TVC will level the playing field for Veterinary practices to make all of our members competitive and stay independent.
Chicago Il (PRWEB) February 04, 2012
Joining The Veterinary Cooperative (TVC) will provide Independent animal hospitals a new way to increase profits, provide new offerings to their clients and compete against online and brick and mortar retailers.
“it is harder every day to turn a profit for independent veterinary practices. The current economy has been curtailing customer visits, as many strapped consumers watch every dollar they spend. The bottom line is also feeling the squeeze from competitors such as internet sales, big box pet stores and pharmacies,” says Richard A. Morris, Chief Development Officer of The Veterinary Cooperative.
As an owner of a veterinary practice, how can one squeeze more profits out of a business under this type of attach? “To compete, the first step is to recognize that the world is changing and your practice has to change with it”, explains Morris, who has seen these same pressures in many other industries. “Veterinary practices will have to negotiate with vendors as effectively as the large corporations with which they are now competing. That’s almost impossible to do when independents try to purchase alone. No matter how good their negotiating skills are, they just cannot get the same pricing and are at a disadvantage from the start.”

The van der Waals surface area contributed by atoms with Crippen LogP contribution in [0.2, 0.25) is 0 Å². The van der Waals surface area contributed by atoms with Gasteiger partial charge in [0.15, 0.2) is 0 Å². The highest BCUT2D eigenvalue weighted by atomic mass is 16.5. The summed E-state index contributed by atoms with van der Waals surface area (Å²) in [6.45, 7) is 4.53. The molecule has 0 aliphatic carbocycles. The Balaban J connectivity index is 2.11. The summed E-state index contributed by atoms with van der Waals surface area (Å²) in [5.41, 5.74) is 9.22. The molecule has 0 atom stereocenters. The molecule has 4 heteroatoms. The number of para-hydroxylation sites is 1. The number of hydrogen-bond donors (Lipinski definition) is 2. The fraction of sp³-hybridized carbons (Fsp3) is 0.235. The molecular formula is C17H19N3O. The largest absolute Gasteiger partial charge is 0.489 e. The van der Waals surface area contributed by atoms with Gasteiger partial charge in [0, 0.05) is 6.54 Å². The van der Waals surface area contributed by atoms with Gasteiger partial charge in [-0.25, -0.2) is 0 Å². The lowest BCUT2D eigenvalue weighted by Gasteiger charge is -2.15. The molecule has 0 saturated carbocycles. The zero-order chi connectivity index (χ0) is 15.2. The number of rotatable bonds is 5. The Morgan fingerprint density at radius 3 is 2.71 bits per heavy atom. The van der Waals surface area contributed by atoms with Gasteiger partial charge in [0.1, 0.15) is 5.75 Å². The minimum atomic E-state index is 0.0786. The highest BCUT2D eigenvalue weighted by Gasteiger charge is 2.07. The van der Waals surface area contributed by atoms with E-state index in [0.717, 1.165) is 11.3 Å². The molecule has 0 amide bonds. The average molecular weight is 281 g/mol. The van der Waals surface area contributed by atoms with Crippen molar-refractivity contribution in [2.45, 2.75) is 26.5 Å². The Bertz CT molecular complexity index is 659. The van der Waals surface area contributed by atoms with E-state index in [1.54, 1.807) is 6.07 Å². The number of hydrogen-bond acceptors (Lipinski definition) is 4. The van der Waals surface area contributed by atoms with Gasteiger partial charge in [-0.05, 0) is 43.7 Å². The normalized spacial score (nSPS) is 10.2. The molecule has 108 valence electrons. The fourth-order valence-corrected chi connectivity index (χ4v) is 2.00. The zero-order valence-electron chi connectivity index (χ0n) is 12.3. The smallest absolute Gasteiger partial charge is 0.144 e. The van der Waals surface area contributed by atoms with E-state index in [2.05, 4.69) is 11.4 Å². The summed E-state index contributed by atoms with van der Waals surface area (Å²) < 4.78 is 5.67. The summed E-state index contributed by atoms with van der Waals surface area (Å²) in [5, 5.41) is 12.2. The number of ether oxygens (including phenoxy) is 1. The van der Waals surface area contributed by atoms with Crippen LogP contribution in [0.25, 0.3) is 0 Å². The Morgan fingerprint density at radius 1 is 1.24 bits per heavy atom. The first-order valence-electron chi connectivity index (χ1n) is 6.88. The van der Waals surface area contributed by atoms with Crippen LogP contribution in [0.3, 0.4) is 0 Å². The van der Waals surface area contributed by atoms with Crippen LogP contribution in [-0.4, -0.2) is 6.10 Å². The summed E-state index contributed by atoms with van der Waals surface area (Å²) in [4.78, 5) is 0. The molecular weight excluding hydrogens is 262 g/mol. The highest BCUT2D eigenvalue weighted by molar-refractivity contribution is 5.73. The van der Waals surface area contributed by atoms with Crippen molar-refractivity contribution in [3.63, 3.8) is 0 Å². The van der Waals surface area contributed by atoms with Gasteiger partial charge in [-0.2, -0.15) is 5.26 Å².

Don Holst, DVM, charter member and Veterinary Advisory Officer of TVC says, “I need to be able to purchase pet food, medication and medical supplies at a price that allows me to be competitive and make a profit. If the independent owners of animal hospitals joined together in their purchasing power, we could get that pricing!”
Adam Schwartz, vice president of public affairs and member services at the National Cooperative Business Association says this concept has worked in many other industries. “True Value Hardware is an example in which individual owners have joined a cooperative that affords them the buying power of their big-box competitors, such as Home Depot.”
Morris adds, “The independent veterinary industry in the U.S. has been in need of a nationwide coop to serve this purpose. The Veterinary Cooperative will level the playing field in almost every area of an animal hospital practice to make all of our members competitive and stay independent.” Morris points out that cooperatives do more than just offer lower prices. “Well-run cooperatives also help members to share ideas and best practices, which lead to new and innovative sales and profit concepts for the members.”